Shamans on govt service? Psychic searches for missing Tuva helicopter on official request
More than 150 rescue flights have been made since October 10, when a chartered Mi-8 helicopter lost contact in a mountainous area of the sparsely-populated region on the Mongolian border.
At the beginning of the month, the regional administration revealed that Governor Sholban Kara-ool demanded that a psychic join the search. Many Tuvans, an indigenous people of the region, are adherents of Tengriism, an animist religion, which places a great importance on shamans as spiritual guides with extrasensory abilities.
So far, the psychic – whose name was withheld to avoid media attention – has produced only vague hints about the likely demise of the chopper.
“The psychic has said that the crash definitely happened on land and not water,” said an update on the regional government website. Tuva is more than 2,000 km away from any coastline, and does not feature significant water masses.
“He says the crash happened due to severe winds, which overturned the helicopter when it was attempting to turn left.”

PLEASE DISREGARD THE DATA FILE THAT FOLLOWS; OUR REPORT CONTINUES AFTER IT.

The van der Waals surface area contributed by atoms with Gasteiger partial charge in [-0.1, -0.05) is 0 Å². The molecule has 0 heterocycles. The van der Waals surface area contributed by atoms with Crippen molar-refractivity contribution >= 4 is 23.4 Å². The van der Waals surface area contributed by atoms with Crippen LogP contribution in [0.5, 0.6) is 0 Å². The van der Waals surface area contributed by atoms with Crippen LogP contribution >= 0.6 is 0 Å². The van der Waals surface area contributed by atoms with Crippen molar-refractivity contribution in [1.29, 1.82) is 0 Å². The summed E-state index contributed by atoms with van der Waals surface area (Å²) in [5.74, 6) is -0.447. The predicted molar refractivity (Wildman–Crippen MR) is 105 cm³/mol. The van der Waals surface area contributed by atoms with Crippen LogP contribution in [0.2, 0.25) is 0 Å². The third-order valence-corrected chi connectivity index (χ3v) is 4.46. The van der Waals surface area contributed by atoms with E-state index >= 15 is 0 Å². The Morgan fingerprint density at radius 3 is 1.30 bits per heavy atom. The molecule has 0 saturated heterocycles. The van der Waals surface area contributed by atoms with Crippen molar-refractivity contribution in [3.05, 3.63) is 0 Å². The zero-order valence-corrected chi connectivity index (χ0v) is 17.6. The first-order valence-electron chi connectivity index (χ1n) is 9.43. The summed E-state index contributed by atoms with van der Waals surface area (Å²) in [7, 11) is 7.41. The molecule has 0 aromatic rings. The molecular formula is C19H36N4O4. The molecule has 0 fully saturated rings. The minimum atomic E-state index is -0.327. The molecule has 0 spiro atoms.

The message says the psychic has identified a potential crash site, though it does not mention whether an expedition has been sent for further investigation.
The psychic has now left the republic, but plans to return next week to resume the search.
Local government officials say the initial desire for a psychic investigation came from the families of the crash victims. The region has only provided the fuel for a private helicopter used by the paranormal detective, as the aerial vehicle itself has been volunteered by another person “who has suffered similar misfortune in the past.”
Psychics and clairvoyants were used to find a plane stolen by a drunk pilot in the Perm region in 2012. The search, however, did not yield results, and the crash was discovered by hunters the following year.
Police authorities in the UK, US, and other Western states often officially dissuade police forces from co-operating with psychics, for fear of leading officers on wild goose chases, wasting time, and raising false expectations in the relatives of the victims. Nonetheless, they have occasionally been used as a last resort in unusual or mysterious cases, though no irrefutable evidence of their effectiveness exists.